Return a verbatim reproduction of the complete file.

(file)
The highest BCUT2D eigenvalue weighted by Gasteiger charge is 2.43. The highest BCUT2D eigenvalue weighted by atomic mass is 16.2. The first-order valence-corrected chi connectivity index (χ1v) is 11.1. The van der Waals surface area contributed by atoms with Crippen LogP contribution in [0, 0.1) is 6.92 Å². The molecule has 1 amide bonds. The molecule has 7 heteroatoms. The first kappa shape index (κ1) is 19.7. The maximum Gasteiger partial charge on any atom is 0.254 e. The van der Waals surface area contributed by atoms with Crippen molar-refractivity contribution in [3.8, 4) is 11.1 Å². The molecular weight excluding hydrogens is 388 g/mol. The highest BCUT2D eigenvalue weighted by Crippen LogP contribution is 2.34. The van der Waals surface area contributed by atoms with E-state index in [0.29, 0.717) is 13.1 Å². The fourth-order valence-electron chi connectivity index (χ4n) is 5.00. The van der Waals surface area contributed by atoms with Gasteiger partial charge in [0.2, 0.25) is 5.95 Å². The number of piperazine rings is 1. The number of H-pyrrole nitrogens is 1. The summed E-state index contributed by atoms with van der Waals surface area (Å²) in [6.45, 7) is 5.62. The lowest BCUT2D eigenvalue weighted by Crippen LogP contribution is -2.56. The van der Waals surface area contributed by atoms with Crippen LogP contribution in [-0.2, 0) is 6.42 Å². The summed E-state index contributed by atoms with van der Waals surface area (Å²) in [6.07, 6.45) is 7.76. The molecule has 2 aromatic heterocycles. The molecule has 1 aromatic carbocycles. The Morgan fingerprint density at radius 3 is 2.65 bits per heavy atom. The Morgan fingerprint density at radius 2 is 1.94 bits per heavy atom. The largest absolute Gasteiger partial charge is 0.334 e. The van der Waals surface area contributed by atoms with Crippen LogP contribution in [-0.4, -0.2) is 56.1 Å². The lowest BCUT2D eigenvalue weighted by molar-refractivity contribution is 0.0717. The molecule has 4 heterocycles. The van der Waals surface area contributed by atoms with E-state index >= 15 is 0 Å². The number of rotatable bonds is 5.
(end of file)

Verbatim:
The highest BCUT2D eigenvalue weighted by Gasteiger charge is 2.43. The highest BCUT2D eigenvalue weighted by atomic mass is 16.2. The first-order valence-corrected chi connectivity index (χ1v) is 11.1. The van der Waals surface area contributed by atoms with Crippen LogP contribution in [0, 0.1) is 6.92 Å². The molecule has 1 amide bonds. The molecule has 7 heteroatoms. The first kappa shape index (κ1) is 19.7. The maximum Gasteiger partial charge on any atom is 0.254 e. The van der Waals surface area contributed by atoms with Crippen molar-refractivity contribution in [3.8, 4) is 11.1 Å². The molecular weight excluding hydrogens is 388 g/mol. The highest BCUT2D eigenvalue weighted by Crippen LogP contribution is 2.34. The van der Waals surface area contributed by atoms with E-state index in [0.29, 0.717) is 13.1 Å². The fourth-order valence-electron chi connectivity index (χ4n) is 5.00. The van der Waals surface area contributed by atoms with Gasteiger partial charge in [0.2, 0.25) is 5.95 Å². The number of piperazine rings is 1. The number of H-pyrrole nitrogens is 1. The summed E-state index contributed by atoms with van der Waals surface area (Å²) in [6.45, 7) is 5.62. The lowest BCUT2D eigenvalue weighted by Crippen LogP contribution is -2.56. The van der Waals surface area contributed by atoms with Crippen LogP contribution in [-0.2, 0) is 6.42 Å². The summed E-state index contributed by atoms with van der Waals surface area (Å²) in [6.07, 6.45) is 7.76. The molecule has 2 aromatic heterocycles. The molecule has 1 aromatic carbocycles. The Morgan fingerprint density at radius 3 is 2.65 bits per heavy atom. The Morgan fingerprint density at radius 2 is 1.94 bits per heavy atom. The largest absolute Gasteiger partial charge is 0.334 e. The van der Waals surface area contributed by atoms with Crippen LogP contribution in [-0.4, -0.2) is 56.1 Å². The lowest BCUT2D eigenvalue weighted by molar-refractivity contribution is 0.0717. The molecule has 4 heterocycles. The van der Waals surface area contributed by atoms with E-state index >= 15 is 0 Å². The number of rotatable bonds is 5.